Reed Johnson. (John Raoux/AP)

JUPITER, Fla. — Reed Johnson has been in this position before. The 39-year-old outfielder has been a bench player for many years so he knows what it is like to still be in camp in the final week of March with much uncertainty. And with four spring training and two exhibition games left before opening day, Johnson is still in Nationals camp.

“There’s some stress to it,” Johnson said. “You just try to focus on what’s important and what matters. And right now, I’ve been working on the cage and syncing my front shoulder and attacking the top half of the baseball and that’s when I go on the field that’s important. It’s not, ‘I gotta get a hit or two hits or I’m not going to make the team.’ Whatever I’m doing right now, all the small steps that I’m taking to hit a ball hard to get on base, are really what you gotta focus on. That’s no different than the season.”

Johnson is 8 for 26 entering Saturday’s game. The 39-year-old offers a veteran right-handed bat who makes contact and has a lot of pinch-hitting experience. After missing much of the season with a foot injury last year, he is healthy. He went 5 for 22 last season, and 2 for 11 as a pinch hitter. For his career, he .310 against left-handed pitching and .272 as a pinch hitter.

“I feel great,” Johnson said. “As far as how the spring has gone in terms of quality at-bats. I just feel like I’m putting together god at-bats and putting the barrel on the ball. That’s all you can ask.”

The problem is space. Four of the five spots on the Nationals bench are all but assured: first baseman/left fielder Clint Robinson, catcher Jose Lobaton, outfielder Michael A. Taylor and infielder Stephen Drew. The three players that have cases for the final spot on the bench: Johnson, infielder Brendan Ryan and outfielder Matt den Dekker. Chris Heisey and Scott Sizemore are also vying for a spot.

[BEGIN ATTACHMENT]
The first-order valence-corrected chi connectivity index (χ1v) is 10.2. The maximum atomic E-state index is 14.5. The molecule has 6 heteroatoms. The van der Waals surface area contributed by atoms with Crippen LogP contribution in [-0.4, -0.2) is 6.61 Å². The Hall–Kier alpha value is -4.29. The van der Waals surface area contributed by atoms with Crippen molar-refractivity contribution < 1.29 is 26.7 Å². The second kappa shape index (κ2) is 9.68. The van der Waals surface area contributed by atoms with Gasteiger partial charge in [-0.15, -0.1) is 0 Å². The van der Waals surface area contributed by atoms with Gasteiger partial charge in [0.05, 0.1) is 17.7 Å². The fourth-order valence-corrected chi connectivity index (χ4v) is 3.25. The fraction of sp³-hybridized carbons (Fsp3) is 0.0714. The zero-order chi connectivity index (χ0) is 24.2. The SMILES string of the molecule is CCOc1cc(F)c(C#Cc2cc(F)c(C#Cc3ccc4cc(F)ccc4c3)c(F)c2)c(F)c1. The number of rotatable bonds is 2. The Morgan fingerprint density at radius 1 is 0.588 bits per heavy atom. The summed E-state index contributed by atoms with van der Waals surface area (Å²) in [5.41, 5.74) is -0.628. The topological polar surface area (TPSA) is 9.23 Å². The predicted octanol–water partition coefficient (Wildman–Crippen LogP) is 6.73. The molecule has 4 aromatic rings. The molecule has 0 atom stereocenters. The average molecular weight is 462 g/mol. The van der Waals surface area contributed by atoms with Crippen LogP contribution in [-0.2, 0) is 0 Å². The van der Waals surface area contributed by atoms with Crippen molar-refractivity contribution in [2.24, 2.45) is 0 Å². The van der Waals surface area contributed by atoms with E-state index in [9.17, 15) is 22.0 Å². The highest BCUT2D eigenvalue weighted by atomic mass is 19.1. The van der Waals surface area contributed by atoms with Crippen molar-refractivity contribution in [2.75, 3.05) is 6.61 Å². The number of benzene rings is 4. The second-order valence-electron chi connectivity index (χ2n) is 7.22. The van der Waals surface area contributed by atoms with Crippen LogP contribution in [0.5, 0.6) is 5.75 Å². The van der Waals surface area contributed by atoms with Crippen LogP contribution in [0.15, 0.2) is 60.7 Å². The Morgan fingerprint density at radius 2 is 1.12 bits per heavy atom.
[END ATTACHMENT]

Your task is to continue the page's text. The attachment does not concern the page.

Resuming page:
Ryan, 34, has struggled as a hitter over the past few years, but is a stellar defender and is 10 for 25 this spring. Den Dekker, 28, is the best athlete of the bunch, a speedy runner, solid outfielder and an improved hitter with some power, but he is left-handed — which the bench already has plenty of — and he has a minor league option left. Ryan and Johnson have April 3 opt-outs in their minor league contracts.

Nationals Manager Dusty Baker likes speed, so that might help den Dekker’s case. If the Nationals pinch run for players late in the game — say, perhaps Ryan Zimmerman, to alleviate more strain on his foot, or Wilson Ramos — another infielder would make sense. Ryan has also played 22 innings of outfield in the majors.

Late in a game, den Dekker provides the most power, Ryan the best glove and Johnson the most contact. Johnson doesn’t think that less power would hold him back as a bench bat.

“A lot of the times, the nine spot may come up to lead off the inning,” Johnson said. “You might be down by two. A home run means nothing. The chances of you getting an at-bat late down by two runs and two guys and you hit a three-run home, those opportunities don’t come that much. You’ve got to be able to get on base. If you’re leading off the ninth and you get on base, then you just brought Bryce Harper to the plate. If we stay out of a double play, you brought him to the plate.”